Perhaps the biggest concern you will hear about domestic wind turbine use is that they create too much noise to be used near a home or anywhere near it. In the past this may have been true, but aerodynamics are a lot better understood these days and there are ways to mitigate or virtually eliminate any noise generated by domestic turbines.
Why turbines make noise
When you think about how a turbine might produce noise, you might assume that it's the wind rushing across the blades that's responsible - and this is true to a degree. In some cases, sound is produced by air rushing over the outermost tips of the blades. With certain designs, this produces a high-pitched whining noise in high winds. If the turbine's up high enough though, the sound will barely be audible, and it's quite possible you won't hear it at all. Many modern designs feature enhancements to the blades (including rings added to the blade tips) which remove that source of noise entirely.
The greater source of noise from wind turbines comes from the sound of the generator attached to the rotor. This spins the magnets around the coil to produce electricity, producing a low humming in high winds. This noise is almost always ground-based. If the structure is freestanding, then most of the noise is absorbed into the ground but if it's attached to a building (your home, for example), it may even resonate through the whole structure. This can be a serious nuisance, especially at night when you're trying to sleep.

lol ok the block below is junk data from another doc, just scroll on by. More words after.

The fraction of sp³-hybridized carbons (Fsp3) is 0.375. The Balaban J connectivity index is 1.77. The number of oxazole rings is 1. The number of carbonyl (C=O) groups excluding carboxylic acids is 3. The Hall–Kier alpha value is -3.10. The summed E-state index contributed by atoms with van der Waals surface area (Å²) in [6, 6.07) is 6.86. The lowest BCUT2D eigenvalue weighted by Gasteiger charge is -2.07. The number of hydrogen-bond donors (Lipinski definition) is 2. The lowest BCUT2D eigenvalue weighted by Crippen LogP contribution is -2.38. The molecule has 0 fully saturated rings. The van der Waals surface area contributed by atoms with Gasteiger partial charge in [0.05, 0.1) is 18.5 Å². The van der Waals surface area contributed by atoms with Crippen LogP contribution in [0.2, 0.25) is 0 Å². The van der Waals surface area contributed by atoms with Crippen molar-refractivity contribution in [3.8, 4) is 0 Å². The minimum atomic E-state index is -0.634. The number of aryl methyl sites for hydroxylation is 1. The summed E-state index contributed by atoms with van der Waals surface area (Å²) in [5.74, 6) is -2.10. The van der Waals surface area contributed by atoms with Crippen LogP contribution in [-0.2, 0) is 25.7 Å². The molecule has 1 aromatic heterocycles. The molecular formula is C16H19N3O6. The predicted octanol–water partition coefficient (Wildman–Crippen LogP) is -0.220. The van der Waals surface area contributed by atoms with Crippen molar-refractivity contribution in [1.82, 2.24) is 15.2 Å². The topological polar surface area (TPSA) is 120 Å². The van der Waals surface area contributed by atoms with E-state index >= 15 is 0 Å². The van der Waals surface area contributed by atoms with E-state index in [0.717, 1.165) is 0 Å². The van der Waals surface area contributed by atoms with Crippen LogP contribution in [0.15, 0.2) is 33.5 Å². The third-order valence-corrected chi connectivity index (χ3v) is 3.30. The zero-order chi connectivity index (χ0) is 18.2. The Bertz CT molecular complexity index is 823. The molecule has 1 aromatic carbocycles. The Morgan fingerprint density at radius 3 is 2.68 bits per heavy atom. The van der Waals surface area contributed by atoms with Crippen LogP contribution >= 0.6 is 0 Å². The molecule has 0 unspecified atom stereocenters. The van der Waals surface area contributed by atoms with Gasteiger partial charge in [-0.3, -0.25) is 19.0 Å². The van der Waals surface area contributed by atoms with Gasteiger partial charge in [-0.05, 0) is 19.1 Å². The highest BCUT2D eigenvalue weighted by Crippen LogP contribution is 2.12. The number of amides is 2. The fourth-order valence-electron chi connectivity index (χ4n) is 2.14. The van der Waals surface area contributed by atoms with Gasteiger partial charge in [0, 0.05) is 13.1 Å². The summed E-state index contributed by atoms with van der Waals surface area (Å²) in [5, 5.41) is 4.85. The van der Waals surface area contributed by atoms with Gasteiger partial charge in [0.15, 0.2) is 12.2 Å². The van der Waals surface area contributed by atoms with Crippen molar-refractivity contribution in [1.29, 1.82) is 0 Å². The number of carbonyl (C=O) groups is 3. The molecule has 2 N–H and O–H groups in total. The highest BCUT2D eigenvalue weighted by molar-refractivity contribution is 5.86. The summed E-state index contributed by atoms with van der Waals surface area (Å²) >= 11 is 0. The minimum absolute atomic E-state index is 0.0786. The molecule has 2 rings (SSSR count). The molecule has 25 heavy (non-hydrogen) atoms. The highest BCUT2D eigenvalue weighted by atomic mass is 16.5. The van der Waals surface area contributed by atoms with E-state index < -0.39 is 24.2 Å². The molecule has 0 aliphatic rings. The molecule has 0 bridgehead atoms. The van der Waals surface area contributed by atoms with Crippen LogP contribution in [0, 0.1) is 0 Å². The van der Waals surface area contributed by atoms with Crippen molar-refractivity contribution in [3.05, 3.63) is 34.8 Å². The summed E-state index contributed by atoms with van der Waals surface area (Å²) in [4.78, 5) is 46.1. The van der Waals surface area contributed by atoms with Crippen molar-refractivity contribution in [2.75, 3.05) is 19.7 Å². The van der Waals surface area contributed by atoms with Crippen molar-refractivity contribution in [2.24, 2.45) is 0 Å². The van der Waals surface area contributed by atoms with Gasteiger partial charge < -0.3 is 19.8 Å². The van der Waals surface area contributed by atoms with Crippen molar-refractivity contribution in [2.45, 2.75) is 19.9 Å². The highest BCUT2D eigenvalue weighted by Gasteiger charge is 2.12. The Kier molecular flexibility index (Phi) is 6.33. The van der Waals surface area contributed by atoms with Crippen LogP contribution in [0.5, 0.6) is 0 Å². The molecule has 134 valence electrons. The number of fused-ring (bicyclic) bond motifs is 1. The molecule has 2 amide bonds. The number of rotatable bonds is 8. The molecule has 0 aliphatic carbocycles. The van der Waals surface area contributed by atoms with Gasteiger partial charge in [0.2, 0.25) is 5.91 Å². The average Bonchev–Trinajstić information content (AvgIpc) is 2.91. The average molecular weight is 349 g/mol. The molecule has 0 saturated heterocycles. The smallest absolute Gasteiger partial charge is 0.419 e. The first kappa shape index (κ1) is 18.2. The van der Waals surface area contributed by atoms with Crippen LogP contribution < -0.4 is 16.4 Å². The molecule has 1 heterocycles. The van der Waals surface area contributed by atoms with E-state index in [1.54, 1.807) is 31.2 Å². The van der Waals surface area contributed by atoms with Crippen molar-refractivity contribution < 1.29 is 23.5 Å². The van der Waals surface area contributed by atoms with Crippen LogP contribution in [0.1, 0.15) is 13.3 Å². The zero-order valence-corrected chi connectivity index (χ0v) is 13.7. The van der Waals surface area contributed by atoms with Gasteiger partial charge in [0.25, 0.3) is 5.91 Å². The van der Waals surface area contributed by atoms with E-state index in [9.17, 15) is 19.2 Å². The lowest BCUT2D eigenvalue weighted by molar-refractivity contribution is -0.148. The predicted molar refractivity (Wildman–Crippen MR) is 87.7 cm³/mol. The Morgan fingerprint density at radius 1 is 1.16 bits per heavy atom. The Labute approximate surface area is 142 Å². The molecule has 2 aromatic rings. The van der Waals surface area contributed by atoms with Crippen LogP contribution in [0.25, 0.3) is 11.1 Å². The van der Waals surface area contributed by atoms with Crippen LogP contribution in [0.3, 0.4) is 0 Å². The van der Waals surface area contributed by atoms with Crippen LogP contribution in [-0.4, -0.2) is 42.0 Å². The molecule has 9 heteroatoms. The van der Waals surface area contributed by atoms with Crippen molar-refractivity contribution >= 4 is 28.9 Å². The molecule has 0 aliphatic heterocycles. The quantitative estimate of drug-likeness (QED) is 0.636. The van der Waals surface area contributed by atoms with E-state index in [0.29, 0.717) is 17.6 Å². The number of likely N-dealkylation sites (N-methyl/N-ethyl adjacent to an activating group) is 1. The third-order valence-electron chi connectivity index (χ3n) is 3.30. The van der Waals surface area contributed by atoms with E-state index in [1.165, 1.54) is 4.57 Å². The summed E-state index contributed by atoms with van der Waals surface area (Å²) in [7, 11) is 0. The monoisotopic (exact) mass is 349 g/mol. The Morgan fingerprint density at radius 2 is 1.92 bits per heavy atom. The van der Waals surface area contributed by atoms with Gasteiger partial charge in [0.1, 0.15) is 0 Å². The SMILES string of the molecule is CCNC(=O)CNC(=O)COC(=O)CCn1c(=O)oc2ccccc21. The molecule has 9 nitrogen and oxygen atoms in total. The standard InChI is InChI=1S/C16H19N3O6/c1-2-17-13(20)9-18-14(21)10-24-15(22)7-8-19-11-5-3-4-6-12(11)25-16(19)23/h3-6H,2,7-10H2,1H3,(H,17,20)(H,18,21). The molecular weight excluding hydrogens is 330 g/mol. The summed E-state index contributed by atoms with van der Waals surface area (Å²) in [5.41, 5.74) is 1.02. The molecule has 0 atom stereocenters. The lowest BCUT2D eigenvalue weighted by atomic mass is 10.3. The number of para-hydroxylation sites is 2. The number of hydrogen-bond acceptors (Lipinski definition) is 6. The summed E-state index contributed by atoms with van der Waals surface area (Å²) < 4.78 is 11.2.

What can be done to mitigate the noise?
If your turbine must be attached to the house, it may not be possible to entirely eliminate the sound, but adding in some thick rubber mounts will absorb a lot of the transmitted sound and provide a break for the vibrations. The idea is to isolate or decouple the vibrations of the generator as much as possible using materials which will absorb a lot of the resonance. The right sound insulation techniques will go a long way towards reducing the noise.